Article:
Regulating places of worship considered
Rochester Hills City Council members on Monday, October 23, approved temporarily halting the conversion of residential dwellings into places of worship while the city looks into the possibility of regulating the process in the future.
The issue comes on the heels of the approval of a site plan on Monday, October 17 by the Rochester Hills Planning Commission to renovate a 1,300-square-foot home at 1167 Brewster Road to accommodate Detroit Meeting Rooms.
That plan includes the addition of a parking lot for meetings, which would be held Sunday mornings and Monday evenings. The conversion also calls for a paved circular drive for fire access and erecting a fence and landscaping to create a buffer from neighboring properties.
Rochester Hills Director of Planning and Development Sara Roediger said places of worship are uses permitted by right in most zoning districts in the city, including one-family residential districts.
"Because the site plan met all of the city ordinances, the planning commission approved the site plan. However many commission members indicated their discomfort with the idea of converting an existing structure that had been built, historically used for and surrounded by residential uses," she said in a letter to city council members. "Following approval of the site plan for Detroit Meeting Rooms, the commission made a motion to request the city council adopt a temporary moratorium on the conversion of residential dwellings to places of worship to allow city staff and the planning commission time to study and recommend to city council possible ordinance changes to regulate the conversion of residential dwellings to places of worship in a fashion that is compatible and harmonious with the character of, and residents' reasonable expectations in, residential neighborhoods."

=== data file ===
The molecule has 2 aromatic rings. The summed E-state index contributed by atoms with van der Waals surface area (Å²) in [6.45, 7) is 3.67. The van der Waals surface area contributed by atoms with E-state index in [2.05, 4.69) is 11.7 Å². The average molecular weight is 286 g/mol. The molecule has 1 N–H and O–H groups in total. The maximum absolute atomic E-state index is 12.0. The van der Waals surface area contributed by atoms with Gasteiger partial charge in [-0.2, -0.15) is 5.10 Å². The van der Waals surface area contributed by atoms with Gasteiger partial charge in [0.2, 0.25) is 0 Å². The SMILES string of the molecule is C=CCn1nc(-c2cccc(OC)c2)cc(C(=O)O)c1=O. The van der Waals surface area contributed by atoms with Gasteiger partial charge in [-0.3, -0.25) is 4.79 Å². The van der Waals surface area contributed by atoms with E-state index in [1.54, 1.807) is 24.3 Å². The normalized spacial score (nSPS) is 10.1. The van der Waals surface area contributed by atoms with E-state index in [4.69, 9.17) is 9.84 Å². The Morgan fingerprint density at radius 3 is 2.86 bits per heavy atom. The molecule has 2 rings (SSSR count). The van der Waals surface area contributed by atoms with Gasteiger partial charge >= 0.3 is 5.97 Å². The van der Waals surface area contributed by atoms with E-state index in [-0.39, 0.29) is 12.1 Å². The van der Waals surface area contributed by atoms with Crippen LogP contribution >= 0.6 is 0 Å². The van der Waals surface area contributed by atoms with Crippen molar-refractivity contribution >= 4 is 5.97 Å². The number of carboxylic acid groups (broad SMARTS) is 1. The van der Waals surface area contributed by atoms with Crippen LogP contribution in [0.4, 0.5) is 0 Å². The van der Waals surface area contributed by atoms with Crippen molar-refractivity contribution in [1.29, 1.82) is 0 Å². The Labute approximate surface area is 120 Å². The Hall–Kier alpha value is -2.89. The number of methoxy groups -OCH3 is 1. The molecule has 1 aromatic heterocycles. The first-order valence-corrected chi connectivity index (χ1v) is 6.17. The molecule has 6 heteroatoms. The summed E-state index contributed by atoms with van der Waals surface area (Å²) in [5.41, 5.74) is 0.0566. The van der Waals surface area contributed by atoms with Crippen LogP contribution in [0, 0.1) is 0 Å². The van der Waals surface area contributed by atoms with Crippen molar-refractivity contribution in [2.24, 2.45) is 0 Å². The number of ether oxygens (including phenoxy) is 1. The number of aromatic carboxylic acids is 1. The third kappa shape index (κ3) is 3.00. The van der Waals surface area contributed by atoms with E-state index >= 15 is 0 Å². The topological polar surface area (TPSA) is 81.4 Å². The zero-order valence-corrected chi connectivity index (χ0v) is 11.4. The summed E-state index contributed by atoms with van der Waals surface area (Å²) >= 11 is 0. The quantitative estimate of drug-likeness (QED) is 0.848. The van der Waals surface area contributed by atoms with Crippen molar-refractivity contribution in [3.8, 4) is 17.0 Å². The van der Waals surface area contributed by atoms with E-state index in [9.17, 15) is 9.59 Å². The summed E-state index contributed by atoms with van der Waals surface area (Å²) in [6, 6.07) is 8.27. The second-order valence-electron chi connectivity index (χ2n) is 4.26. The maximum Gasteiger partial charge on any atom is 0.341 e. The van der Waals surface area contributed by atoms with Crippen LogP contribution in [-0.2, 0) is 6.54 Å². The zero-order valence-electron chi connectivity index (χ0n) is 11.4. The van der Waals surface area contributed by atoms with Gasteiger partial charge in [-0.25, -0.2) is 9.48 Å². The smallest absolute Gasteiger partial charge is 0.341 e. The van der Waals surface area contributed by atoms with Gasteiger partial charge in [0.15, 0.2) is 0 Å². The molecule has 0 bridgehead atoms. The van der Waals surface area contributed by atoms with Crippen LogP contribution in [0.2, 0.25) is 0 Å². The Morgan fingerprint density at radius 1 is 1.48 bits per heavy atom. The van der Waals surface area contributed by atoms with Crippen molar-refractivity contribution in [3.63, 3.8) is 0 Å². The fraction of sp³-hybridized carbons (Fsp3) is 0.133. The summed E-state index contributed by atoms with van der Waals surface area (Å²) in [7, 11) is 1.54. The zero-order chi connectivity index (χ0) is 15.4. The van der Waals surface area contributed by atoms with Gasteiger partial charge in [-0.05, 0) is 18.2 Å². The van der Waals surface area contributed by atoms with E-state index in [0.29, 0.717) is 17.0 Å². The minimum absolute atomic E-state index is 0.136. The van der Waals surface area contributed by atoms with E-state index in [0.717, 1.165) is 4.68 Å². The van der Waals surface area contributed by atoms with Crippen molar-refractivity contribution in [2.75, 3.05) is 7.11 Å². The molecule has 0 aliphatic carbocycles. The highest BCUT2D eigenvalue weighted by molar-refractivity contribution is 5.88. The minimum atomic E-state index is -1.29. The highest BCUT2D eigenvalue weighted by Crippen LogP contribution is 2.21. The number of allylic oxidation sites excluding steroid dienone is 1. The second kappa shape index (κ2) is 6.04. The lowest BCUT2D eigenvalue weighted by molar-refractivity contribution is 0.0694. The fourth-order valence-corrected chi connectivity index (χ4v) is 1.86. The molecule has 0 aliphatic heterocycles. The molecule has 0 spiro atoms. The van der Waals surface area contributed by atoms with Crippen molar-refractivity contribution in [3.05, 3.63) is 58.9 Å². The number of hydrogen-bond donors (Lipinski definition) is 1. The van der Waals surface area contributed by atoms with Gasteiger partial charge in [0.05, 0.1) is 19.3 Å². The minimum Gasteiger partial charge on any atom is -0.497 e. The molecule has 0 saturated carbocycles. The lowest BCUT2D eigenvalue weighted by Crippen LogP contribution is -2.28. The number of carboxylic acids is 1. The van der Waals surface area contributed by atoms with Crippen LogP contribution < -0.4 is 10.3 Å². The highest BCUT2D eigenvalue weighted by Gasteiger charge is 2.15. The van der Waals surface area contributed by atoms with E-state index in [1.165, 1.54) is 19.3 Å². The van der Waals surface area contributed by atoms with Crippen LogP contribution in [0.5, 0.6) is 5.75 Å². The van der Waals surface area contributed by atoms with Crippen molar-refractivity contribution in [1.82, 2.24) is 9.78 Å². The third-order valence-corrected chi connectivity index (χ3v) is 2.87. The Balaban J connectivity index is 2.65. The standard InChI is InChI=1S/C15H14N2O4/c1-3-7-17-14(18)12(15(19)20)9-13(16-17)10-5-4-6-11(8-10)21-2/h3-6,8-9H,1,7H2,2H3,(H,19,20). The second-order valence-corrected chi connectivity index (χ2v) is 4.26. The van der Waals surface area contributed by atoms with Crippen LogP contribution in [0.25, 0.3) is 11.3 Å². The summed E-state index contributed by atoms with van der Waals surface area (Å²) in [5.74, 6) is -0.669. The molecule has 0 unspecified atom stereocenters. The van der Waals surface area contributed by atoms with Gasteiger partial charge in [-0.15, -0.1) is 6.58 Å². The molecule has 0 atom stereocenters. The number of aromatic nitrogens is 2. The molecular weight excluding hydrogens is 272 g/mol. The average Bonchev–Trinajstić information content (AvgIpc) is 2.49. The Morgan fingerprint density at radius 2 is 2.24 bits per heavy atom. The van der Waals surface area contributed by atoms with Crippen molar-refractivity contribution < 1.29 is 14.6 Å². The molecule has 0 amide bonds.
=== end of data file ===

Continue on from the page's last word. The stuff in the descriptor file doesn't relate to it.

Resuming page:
Councilwoman Stephanie Morita, who serves on the planning commission, said the planning commission struggled with approving the site plan because it involves a residence surrounded by residential homes.
"When you buy your home you don't expect it to back onto a meeting house basically if there's a residence behind it," she said.
Morita said the moratorium will give the planning department time to draft an ordinance to give more options to the commission in future events to protect residential properties.
"My concern was that they are going to be using this property very early in the morning, and you're going to have headlights now coming into this property. They are expecting 40 people on average, coming at 5:30 in the morning on a Sunday," she said. "From a neighbor's perspective, that's not ideal. We would like to have some additional tools and protections available to our residents and planning commission to more appropriately develop these."
Council approved the 180-day moratorium on the conversion of such properties into places of worship. The moratorium doesn't apply to places of worship that have already received council approval.